It looks like everything is going to work out for Harper. He is in a favorable position, because he has a good coach (Tim Chambers) and has been able to live at home during the transition. At some point between the June draft and August signing deadline, he will be swimming in cash.
But if Scott Boras — you were expecting someone else? — secures a contract for him on the order of Stephen Strasburg's $15.1 million, I shudder to think what the ramifications will be.
America being America, overeager dads from Florida to California will immediately type "GED practice test" into their Internet search engines. They will be convinced that their son is the next Bryce Harper.
They will connect the dots: skip two years of high school, crush baseballs, become a millionaire.
That is chilling.
Harper is probably a nice kid. I don't know. I've never met him. But I am certain of this: Right now, he is one terrible role model. And that has nothing to do with the fact that he was recently ejected from a game for taunting.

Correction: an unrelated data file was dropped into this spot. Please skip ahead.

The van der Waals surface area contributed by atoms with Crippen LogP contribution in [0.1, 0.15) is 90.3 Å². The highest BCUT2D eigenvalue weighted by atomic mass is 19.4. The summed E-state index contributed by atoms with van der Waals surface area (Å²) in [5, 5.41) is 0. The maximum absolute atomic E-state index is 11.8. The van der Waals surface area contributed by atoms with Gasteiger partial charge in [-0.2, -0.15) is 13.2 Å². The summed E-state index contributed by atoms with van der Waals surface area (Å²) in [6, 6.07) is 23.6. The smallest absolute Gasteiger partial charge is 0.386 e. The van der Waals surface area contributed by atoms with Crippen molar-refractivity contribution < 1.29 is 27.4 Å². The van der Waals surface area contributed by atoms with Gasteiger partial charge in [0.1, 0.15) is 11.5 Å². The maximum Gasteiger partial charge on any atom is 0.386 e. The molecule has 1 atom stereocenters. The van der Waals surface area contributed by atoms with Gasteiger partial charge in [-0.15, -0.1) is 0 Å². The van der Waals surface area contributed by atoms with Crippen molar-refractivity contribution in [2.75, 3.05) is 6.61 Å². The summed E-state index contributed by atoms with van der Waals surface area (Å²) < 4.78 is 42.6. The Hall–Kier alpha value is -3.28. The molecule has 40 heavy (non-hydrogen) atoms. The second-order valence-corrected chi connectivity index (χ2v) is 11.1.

In baseball, "staying in school" used to refer to college juniors who elected not to sign and instead returned for their senior years. But here comes Harper, bolting from high school before he could park with the upperclassmen.
It's not right. But it's legal under the current basic agreement. If baseball isn't careful, Harper might inspire a legion of followers — and few, if any, will possess the same ability. That is bad for the game and worse for the kids. They will be like the teenagers who skipped college to chase their hoop dreams … only to wind up with the Fargo-Moorhead Beez.